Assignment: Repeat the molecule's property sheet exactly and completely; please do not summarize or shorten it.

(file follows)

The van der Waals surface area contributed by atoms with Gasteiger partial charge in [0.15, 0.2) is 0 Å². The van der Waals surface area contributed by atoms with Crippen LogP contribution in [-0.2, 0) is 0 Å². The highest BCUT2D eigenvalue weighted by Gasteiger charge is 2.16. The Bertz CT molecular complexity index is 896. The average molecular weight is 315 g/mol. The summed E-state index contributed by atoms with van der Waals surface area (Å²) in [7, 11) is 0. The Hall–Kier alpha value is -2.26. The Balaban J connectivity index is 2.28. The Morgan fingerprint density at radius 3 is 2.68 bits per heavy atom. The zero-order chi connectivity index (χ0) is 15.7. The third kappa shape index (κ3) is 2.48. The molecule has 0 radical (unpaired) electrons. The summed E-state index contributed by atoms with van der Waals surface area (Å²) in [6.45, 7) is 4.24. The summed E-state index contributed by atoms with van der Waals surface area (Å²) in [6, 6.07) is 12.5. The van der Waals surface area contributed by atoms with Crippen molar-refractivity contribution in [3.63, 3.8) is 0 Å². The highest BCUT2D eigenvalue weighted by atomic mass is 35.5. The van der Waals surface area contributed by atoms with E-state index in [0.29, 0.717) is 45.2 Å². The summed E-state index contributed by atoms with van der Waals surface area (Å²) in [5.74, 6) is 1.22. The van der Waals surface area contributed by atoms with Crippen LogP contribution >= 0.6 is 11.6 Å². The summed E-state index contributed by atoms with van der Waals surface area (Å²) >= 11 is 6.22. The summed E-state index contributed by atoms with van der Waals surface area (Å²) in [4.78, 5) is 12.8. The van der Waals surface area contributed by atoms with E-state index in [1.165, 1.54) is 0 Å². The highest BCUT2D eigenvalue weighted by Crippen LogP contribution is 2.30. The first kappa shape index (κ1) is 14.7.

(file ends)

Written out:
The van der Waals surface area contributed by atoms with Gasteiger partial charge in [0.15, 0.2) is 0 Å². The van der Waals surface area contributed by atoms with Crippen LogP contribution in [-0.2, 0) is 0 Å². The highest BCUT2D eigenvalue weighted by Gasteiger charge is 2.16. The Bertz CT molecular complexity index is 896. The average molecular weight is 315 g/mol. The summed E-state index contributed by atoms with van der Waals surface area (Å²) in [7, 11) is 0. The Hall–Kier alpha value is -2.26. The Balaban J connectivity index is 2.28. The Morgan fingerprint density at radius 3 is 2.68 bits per heavy atom. The zero-order chi connectivity index (χ0) is 15.7. The third kappa shape index (κ3) is 2.48. The molecule has 0 radical (unpaired) electrons. The summed E-state index contributed by atoms with van der Waals surface area (Å²) in [6.45, 7) is 4.24. The summed E-state index contributed by atoms with van der Waals surface area (Å²) in [6, 6.07) is 12.5. The van der Waals surface area contributed by atoms with Crippen molar-refractivity contribution in [3.63, 3.8) is 0 Å². The highest BCUT2D eigenvalue weighted by atomic mass is 35.5. The van der Waals surface area contributed by atoms with E-state index in [0.29, 0.717) is 45.2 Å². The summed E-state index contributed by atoms with van der Waals surface area (Å²) in [5.74, 6) is 1.22. The van der Waals surface area contributed by atoms with Crippen LogP contribution >= 0.6 is 11.6 Å². The summed E-state index contributed by atoms with van der Waals surface area (Å²) >= 11 is 6.22. The summed E-state index contributed by atoms with van der Waals surface area (Å²) in [4.78, 5) is 12.8. The van der Waals surface area contributed by atoms with E-state index in [1.165, 1.54) is 0 Å². The highest BCUT2D eigenvalue weighted by Crippen LogP contribution is 2.30. The first kappa shape index (κ1) is 14.7.